This week we arrived in Siem Reap. Most people go there for one reason, the beautiful Angkor temples. Angkor was the capital center of the Khmer Empire. The ruins of Angkor are located amid forests and farmland north of the Great Lake (Tonlé Sap) and near Siem Reap city.
Any hotel or hostel in the city offers a tour to Angkor. We decided to arrange it ourselves with a tuk tuk driver we found on the Facebook page Inside Cambodia. His name is Mr. Sok Lin. He would get us the next day at 4:30 in the morning before the sunrise. And yes, the next day he was waiting in front of our hotel. The ticket office at the temples opens at 5 o’clock in the morning. We wanted to be there on time because of the long queues and to watch the sunrise. From the ticket office, it’s another 3 to 4 kilometers to the entrance. Once arrived at Angkor Wat it was already busy. We looked at sunrise and then we proceeded directly to the next temple. After the sunrise, everyone goes inside Angkor Wat. We have therefore done all other temples first and last visited Angkor Wat again.
Mr. Sok Lin brought us to Banteay Kdei and Srah Srang. Lovely, because nobody was there. We could explore it in all peace and with a beautiful morning sun. Banteay Kdei is a Buddhist Temple. Srah Srang is a lake, the story goes that it used to be the king’s pool. Mr. Sok Lin stood at the exit of the temple waiting for us to go to the next.
Pre Rup is a Hindu temple at Angkor, built as the state temple of Khmer king Rajendravarman.
After Pre Rup we went to Ta Prohm, it is one of the most visited complexes in Cambodia’s Angkor region. Ta Prohm is famous for the temples that are overgrown and covered by trees. Ta Prohm has been left as it was found, showing exactly what the jungle can do when it takes over control. The roots of the trees attach to the porous sandstone, extracting the water from the stones. The roots are firmly placed on the building itself, slowly crushing it but also holding it up at the same time. Unbelievable..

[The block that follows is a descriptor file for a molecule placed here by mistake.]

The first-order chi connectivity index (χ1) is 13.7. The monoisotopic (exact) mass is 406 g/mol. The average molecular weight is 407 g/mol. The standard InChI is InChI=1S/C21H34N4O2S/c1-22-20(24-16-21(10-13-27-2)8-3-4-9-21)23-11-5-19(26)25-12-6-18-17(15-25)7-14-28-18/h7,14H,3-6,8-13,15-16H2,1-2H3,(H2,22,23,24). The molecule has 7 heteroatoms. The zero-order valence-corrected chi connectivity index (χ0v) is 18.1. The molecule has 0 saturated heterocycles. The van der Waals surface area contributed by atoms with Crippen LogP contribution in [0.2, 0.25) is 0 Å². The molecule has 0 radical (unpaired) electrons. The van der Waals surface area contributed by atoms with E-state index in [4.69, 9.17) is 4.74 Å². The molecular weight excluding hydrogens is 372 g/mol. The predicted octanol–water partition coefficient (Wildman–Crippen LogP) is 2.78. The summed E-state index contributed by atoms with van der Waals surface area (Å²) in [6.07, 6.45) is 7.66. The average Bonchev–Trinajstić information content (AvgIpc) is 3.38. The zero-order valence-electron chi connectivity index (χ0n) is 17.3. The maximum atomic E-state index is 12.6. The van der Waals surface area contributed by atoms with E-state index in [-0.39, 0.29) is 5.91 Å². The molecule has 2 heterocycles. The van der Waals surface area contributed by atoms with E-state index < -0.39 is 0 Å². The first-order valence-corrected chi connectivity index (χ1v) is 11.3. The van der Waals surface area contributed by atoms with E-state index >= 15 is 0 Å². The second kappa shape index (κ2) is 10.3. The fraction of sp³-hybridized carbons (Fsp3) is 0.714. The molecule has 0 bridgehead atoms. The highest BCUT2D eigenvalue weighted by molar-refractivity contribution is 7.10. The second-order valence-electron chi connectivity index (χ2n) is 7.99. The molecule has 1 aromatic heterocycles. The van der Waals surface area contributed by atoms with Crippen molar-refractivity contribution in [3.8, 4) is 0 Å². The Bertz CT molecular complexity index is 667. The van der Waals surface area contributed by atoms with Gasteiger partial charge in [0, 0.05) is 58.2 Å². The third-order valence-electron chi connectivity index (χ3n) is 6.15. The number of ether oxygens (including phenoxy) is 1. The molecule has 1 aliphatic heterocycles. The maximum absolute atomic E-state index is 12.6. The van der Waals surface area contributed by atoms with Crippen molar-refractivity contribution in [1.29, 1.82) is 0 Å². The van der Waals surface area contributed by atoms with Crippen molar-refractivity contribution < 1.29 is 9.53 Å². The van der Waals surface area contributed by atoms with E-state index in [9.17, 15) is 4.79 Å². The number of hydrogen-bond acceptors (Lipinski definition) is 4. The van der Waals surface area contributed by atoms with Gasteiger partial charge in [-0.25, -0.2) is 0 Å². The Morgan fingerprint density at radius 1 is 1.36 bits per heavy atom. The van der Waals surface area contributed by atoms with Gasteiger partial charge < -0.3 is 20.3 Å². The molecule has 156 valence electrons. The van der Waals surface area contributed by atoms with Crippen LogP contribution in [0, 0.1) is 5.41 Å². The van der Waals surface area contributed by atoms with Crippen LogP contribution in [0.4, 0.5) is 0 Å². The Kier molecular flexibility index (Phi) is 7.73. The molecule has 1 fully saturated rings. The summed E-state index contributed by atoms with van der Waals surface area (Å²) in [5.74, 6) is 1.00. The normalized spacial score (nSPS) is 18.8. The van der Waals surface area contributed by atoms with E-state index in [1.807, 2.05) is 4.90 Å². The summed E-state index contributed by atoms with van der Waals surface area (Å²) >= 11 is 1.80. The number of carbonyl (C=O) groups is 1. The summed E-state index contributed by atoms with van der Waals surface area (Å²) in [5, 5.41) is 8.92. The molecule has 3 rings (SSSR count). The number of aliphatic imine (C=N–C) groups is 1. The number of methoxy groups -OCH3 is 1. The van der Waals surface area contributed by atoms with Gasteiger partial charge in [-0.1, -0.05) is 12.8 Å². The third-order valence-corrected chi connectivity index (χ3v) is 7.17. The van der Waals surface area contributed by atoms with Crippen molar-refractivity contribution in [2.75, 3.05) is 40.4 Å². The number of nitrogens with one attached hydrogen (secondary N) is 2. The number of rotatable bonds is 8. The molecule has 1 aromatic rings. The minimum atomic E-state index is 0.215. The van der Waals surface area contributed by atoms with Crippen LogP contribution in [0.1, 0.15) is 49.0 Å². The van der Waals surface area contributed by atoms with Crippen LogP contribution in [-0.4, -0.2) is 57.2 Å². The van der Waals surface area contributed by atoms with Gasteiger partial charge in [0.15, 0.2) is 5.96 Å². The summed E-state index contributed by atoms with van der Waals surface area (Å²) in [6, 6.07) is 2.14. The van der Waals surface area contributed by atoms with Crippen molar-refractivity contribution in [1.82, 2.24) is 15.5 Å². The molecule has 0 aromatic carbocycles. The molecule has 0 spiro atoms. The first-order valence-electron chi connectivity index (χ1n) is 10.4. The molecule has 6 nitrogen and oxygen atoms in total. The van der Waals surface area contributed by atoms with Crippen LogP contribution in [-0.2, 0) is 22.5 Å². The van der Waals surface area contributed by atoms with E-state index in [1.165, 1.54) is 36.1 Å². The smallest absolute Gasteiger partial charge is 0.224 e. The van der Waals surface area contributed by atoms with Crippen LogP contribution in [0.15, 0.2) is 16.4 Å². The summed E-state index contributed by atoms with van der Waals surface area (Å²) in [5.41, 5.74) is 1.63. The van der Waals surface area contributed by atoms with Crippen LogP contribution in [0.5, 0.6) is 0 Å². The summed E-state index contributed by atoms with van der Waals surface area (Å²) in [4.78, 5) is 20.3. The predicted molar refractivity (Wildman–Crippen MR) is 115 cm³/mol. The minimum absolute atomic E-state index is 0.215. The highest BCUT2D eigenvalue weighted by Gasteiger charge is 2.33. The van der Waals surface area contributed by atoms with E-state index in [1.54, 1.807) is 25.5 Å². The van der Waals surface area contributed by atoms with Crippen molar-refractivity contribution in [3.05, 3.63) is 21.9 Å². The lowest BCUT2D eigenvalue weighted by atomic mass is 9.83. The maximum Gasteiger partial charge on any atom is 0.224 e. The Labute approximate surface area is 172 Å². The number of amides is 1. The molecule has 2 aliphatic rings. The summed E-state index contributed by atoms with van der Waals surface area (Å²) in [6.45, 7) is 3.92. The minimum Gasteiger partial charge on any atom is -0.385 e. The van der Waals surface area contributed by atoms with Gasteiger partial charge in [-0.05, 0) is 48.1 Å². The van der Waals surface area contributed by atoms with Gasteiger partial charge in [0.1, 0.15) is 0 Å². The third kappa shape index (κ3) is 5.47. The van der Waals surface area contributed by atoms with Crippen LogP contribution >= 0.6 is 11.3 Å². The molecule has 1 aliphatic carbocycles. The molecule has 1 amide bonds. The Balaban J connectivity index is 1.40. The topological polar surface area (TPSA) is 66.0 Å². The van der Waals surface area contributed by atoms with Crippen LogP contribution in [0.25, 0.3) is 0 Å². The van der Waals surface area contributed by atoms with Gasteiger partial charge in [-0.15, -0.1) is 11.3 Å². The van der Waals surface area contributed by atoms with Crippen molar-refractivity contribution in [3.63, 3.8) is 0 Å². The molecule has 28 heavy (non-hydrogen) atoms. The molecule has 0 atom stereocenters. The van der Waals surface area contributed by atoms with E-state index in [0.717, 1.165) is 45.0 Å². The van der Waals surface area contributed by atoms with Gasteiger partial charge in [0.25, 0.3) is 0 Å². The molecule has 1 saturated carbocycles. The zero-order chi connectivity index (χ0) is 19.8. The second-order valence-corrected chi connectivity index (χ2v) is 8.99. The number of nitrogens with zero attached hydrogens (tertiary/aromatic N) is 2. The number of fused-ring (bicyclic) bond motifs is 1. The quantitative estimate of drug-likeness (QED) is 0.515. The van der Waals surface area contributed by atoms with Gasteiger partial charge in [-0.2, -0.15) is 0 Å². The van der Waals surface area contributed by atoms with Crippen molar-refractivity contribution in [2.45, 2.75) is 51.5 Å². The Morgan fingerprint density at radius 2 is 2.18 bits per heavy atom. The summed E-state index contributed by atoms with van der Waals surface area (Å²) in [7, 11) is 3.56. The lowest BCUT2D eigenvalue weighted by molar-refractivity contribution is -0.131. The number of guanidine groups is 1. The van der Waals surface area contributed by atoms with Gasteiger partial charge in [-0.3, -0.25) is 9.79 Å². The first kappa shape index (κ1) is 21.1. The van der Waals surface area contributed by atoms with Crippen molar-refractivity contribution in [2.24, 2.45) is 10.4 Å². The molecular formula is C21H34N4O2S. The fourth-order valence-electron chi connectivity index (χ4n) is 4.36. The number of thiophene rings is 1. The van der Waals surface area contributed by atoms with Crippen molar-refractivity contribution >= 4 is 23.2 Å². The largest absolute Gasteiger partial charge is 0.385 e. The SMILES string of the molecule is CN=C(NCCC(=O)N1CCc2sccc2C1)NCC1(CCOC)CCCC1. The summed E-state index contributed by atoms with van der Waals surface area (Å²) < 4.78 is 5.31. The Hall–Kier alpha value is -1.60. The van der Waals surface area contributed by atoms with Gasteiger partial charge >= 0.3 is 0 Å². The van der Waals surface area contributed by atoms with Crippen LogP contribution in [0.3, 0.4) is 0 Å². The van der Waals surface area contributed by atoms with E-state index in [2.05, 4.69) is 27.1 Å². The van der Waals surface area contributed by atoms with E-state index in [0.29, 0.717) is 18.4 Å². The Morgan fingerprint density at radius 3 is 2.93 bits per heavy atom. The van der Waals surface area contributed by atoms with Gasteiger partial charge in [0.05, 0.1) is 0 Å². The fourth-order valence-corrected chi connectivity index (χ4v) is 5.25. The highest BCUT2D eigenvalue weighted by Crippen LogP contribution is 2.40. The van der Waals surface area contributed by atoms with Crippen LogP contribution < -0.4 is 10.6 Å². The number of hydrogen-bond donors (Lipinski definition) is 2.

The temple of Ta Prohm was also used as a location in the film Tomb Raider.
Then Mr. Sok Lin brought us to Ta Keo and Chau Say Tevoda. Two smaller temples, but still so impressive to see! Ta Keo is a temple-mountain, possibly the first to be built entirely of sandstone by Khmers. Chau Say Tevoda is a Hindu temple.
During that day it was so hot, and no wind. Luckily we had the tuk tuk who brought us everywhere. The temple complex is so large that it’s almost impossible to walk. The sun is really burning and there’s almost no shadow. The stones give a lot of heat as well. Some people rent a bike, but it is also tiring. The temples are quite far from each other, sometimes a few kilometers.
After the lunch we went to Angkor Thom. Angkor Thom means “the great city” in Khmer. The 12th-century royal Buddhist city is especially famed for its grand Bayon Temple but has several other sights of interest as well. The Bayon is best known for the mysterious faces on its many towers. It’s one of the temples we found the most impressive.
The last temple we visited was Angkor Wat again. Angkor Wat is a temple complex and the largest religious monument in the world, on a site measuring 162.6 hectares. It was originally constructed as a Hindu temple of god Vishnu for the Khmer Empire, gradually transforming into a Buddhist temple towards the end of the 12th century.
It was almost the end of the day so it was quiet. We were able to see everything and make beautiful photos. Super tired but satisfied we walked back to the tuk tuk. The temples of Angkor were truly a highlight of our trip around the world. It’s something you should have seen once in your life! We are glad we have been able to admire this.